‘The Monsters of Rookhaven’ review: A new classic of youth fiction

  • This thrilling novel set in post-Second World War Britain covers themes of kindness, understanding and grief
  • Your next read may fall short of the author’s high standards
John Millen |

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The only bad thing about this book is the ones you read after it won't be as good.

THE MONSTERS OF ROOKHAVEN By Pádraig Kenny Published by Macmillan ISBN 978 1 5290 5470 5

The village of Rookhaven, tucked away in the English countryside, has a secret. In a nearby mansion, cut off from the rest of the world by a magic force field known as the Glamour, lives a family of monsters.

A covenant was drawn up long ago between the village and the monsters that guaranteed peace between the two factions.

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The monsters stopped hunting and attacking the villagers for food, so now tradesmen use a special key to get through the force field and supply the monsters with meat, bones and other necessities.

Mirabelle has always known she is a monster. She lives cut off from the human world, with the rest of her fearsome family, which includes the shape-shifting Uncle Bertram, the spider lady Aunt Eliza, the ever-disappearing Odd, and the Piglet, who is so dangerous he has to kept prisoner behind a very heavy wooden door.

Kenny creates each member of the family with believable idiosyncrasies and detail, but it is the hideous Piglet, never fully described but always whimpering or crashing about in his cell that grabs the reader’s attention. What would happen if he escaped?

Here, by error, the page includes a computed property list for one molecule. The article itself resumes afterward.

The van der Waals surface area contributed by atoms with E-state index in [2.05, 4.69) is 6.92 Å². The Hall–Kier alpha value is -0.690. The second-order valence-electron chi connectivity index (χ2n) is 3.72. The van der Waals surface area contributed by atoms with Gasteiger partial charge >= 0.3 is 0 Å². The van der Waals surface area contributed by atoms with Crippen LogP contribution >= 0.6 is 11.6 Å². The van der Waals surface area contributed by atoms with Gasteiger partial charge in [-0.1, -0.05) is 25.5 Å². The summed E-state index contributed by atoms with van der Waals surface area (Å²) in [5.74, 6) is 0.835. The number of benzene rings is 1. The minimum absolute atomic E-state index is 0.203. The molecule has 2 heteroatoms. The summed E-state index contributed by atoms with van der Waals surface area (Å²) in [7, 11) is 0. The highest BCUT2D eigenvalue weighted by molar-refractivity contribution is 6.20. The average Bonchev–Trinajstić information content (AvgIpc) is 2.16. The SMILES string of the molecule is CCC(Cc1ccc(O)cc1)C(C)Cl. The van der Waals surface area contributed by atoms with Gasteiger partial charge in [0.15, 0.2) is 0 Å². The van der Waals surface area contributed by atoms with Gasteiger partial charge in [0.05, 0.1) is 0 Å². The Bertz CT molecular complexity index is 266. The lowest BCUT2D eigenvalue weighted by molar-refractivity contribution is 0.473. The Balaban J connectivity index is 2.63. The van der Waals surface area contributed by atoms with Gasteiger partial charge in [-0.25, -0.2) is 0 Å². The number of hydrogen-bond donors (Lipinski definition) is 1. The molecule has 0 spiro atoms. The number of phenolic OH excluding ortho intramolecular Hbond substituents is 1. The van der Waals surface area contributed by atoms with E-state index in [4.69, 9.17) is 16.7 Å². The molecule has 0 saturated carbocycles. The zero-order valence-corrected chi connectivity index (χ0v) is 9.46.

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The monsters of Rookhaven feel completely safe behind the Glamour, but when an inexplicable tear appears in the invisible wall, and a pair of inquisitive human teenagers, Jem and Tom, come across the monsters’ home, two very different worlds collide with disastrous consequences.

At first, all is well. Jem brings something into Mirabelle’s life that she has never experienced before – friendship. She doesn’t want Jem to be sent back to the human world.

But as sinister forces start to threaten life on both sides of the Glamour, it quickly becomes obvious that the real monsters are not the ones in the mansion.

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This is certainly a creepy read, but the plot, set against a post-second world war Britain, also covers themes of kindness, misunderstanding and grief.

With scenes that nod affectionately to The Addams Family, John Wyndham’s Triffids and the final scenes of the 1931 film adaptation of Frankenstein, The Monsters of Rookhaven is an outstanding read that deserves to become a classic of youth fiction.

The only downside is that your next read might come a long way short of the high standards Kenny has delivered in this tale.

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